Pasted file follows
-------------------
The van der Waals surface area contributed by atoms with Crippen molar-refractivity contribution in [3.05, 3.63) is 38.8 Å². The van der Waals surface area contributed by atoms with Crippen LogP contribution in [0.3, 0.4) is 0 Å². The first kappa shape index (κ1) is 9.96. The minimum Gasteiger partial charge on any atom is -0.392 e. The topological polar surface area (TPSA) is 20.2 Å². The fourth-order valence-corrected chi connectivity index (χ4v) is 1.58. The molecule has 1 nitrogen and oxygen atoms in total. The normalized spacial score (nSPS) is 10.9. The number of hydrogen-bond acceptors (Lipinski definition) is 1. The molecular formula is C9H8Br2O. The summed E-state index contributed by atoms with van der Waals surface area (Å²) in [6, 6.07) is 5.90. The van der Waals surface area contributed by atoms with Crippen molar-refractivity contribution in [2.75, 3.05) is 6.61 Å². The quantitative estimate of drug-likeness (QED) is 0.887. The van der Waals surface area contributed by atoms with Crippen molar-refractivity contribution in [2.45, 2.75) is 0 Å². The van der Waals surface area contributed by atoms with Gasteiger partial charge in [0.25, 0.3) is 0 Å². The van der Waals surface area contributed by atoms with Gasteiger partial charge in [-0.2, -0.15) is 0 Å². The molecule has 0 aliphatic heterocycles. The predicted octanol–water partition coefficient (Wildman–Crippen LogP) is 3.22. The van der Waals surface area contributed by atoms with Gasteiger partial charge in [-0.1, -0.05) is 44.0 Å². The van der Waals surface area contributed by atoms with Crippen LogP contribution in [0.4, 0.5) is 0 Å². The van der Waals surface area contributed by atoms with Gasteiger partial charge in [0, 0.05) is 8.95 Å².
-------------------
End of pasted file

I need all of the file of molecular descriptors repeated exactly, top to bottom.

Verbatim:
The van der Waals surface area contributed by atoms with Crippen molar-refractivity contribution in [3.05, 3.63) is 38.8 Å². The van der Waals surface area contributed by atoms with Crippen LogP contribution in [0.3, 0.4) is 0 Å². The first kappa shape index (κ1) is 9.96. The minimum Gasteiger partial charge on any atom is -0.392 e. The topological polar surface area (TPSA) is 20.2 Å². The fourth-order valence-corrected chi connectivity index (χ4v) is 1.58. The molecule has 1 nitrogen and oxygen atoms in total. The normalized spacial score (nSPS) is 10.9. The number of hydrogen-bond acceptors (Lipinski definition) is 1. The molecular formula is C9H8Br2O. The summed E-state index contributed by atoms with van der Waals surface area (Å²) in [6, 6.07) is 5.90. The van der Waals surface area contributed by atoms with Crippen molar-refractivity contribution in [2.75, 3.05) is 6.61 Å². The quantitative estimate of drug-likeness (QED) is 0.887. The van der Waals surface area contributed by atoms with Crippen molar-refractivity contribution in [2.45, 2.75) is 0 Å². The van der Waals surface area contributed by atoms with Gasteiger partial charge in [0.25, 0.3) is 0 Å². The van der Waals surface area contributed by atoms with Gasteiger partial charge in [-0.2, -0.15) is 0 Å². The molecule has 0 aliphatic heterocycles. The predicted octanol–water partition coefficient (Wildman–Crippen LogP) is 3.22. The van der Waals surface area contributed by atoms with Gasteiger partial charge in [-0.1, -0.05) is 44.0 Å². The van der Waals surface area contributed by atoms with Crippen LogP contribution in [0.4, 0.5) is 0 Å². The van der Waals surface area contributed by atoms with Gasteiger partial charge in [0, 0.05) is 8.95 Å².